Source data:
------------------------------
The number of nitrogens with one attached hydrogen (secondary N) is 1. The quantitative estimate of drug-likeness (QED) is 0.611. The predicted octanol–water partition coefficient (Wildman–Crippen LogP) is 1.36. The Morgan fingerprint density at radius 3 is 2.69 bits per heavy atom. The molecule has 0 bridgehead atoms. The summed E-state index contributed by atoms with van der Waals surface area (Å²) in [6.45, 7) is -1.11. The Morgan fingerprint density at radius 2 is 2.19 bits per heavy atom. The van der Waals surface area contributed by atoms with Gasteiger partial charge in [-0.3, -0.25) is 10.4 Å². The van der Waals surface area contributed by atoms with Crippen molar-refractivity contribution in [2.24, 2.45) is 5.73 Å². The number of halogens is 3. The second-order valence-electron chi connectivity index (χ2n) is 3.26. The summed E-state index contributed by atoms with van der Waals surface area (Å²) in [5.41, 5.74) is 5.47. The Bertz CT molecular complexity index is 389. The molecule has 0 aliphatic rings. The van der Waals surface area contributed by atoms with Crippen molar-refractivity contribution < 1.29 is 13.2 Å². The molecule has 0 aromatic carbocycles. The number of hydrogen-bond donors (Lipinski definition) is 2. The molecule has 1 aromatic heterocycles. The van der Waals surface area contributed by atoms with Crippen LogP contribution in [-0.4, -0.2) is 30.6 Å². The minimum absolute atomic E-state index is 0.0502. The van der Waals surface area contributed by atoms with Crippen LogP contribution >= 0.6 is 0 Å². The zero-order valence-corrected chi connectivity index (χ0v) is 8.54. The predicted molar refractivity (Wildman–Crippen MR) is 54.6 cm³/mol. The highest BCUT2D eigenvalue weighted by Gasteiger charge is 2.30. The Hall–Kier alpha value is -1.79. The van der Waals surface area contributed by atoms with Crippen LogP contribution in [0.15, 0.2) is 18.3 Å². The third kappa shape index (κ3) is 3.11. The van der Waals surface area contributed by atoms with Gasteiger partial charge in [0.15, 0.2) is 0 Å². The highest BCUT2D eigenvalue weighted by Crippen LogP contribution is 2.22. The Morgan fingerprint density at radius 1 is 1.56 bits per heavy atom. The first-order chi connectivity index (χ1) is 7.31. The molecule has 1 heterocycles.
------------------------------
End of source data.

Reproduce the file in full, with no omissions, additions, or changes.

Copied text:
The number of nitrogens with one attached hydrogen (secondary N) is 1. The quantitative estimate of drug-likeness (QED) is 0.611. The predicted octanol–water partition coefficient (Wildman–Crippen LogP) is 1.36. The Morgan fingerprint density at radius 3 is 2.69 bits per heavy atom. The molecule has 0 bridgehead atoms. The summed E-state index contributed by atoms with van der Waals surface area (Å²) in [6.45, 7) is -1.11. The Morgan fingerprint density at radius 2 is 2.19 bits per heavy atom. The van der Waals surface area contributed by atoms with Gasteiger partial charge in [-0.3, -0.25) is 10.4 Å². The van der Waals surface area contributed by atoms with Crippen molar-refractivity contribution in [2.24, 2.45) is 5.73 Å². The number of halogens is 3. The second-order valence-electron chi connectivity index (χ2n) is 3.26. The summed E-state index contributed by atoms with van der Waals surface area (Å²) in [5.41, 5.74) is 5.47. The Bertz CT molecular complexity index is 389. The molecule has 0 aliphatic rings. The van der Waals surface area contributed by atoms with Crippen molar-refractivity contribution < 1.29 is 13.2 Å². The molecule has 0 aromatic carbocycles. The number of hydrogen-bond donors (Lipinski definition) is 2. The molecule has 1 aromatic heterocycles. The van der Waals surface area contributed by atoms with Crippen LogP contribution in [-0.4, -0.2) is 30.6 Å². The minimum absolute atomic E-state index is 0.0502. The van der Waals surface area contributed by atoms with Crippen LogP contribution >= 0.6 is 0 Å². The zero-order valence-corrected chi connectivity index (χ0v) is 8.54. The predicted molar refractivity (Wildman–Crippen MR) is 54.6 cm³/mol. The highest BCUT2D eigenvalue weighted by Gasteiger charge is 2.30. The Hall–Kier alpha value is -1.79. The van der Waals surface area contributed by atoms with Crippen LogP contribution in [0.15, 0.2) is 18.3 Å². The third kappa shape index (κ3) is 3.11. The van der Waals surface area contributed by atoms with Gasteiger partial charge in [0.15, 0.2) is 0 Å². The highest BCUT2D eigenvalue weighted by Crippen LogP contribution is 2.22. The Morgan fingerprint density at radius 1 is 1.56 bits per heavy atom. The first-order chi connectivity index (χ1) is 7.31. The molecule has 1 heterocycles.